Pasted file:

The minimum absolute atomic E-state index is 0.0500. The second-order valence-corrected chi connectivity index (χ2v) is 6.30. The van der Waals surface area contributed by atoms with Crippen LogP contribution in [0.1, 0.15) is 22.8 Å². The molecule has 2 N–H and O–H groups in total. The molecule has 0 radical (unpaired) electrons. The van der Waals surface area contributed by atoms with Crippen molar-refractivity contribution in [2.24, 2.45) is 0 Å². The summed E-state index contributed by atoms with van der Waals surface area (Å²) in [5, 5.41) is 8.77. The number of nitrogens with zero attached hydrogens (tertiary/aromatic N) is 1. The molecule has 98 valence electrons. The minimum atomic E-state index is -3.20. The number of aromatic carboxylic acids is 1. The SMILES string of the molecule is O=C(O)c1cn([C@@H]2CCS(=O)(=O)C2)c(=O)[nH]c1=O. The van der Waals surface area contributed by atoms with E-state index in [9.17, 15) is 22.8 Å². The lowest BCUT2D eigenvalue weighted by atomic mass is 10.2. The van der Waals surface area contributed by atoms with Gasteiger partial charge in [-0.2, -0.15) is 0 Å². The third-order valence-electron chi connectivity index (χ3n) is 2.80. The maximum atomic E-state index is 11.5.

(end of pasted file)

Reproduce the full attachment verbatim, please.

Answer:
The minimum absolute atomic E-state index is 0.0500. The second-order valence-corrected chi connectivity index (χ2v) is 6.30. The van der Waals surface area contributed by atoms with Crippen LogP contribution in [0.1, 0.15) is 22.8 Å². The molecule has 2 N–H and O–H groups in total. The molecule has 0 radical (unpaired) electrons. The van der Waals surface area contributed by atoms with Crippen molar-refractivity contribution in [2.24, 2.45) is 0 Å². The summed E-state index contributed by atoms with van der Waals surface area (Å²) in [5, 5.41) is 8.77. The number of nitrogens with zero attached hydrogens (tertiary/aromatic N) is 1. The molecule has 98 valence electrons. The minimum atomic E-state index is -3.20. The number of aromatic carboxylic acids is 1. The SMILES string of the molecule is O=C(O)c1cn([C@@H]2CCS(=O)(=O)C2)c(=O)[nH]c1=O. The van der Waals surface area contributed by atoms with E-state index in [9.17, 15) is 22.8 Å². The lowest BCUT2D eigenvalue weighted by atomic mass is 10.2. The van der Waals surface area contributed by atoms with Gasteiger partial charge in [-0.2, -0.15) is 0 Å². The third-order valence-electron chi connectivity index (χ3n) is 2.80. The maximum atomic E-state index is 11.5.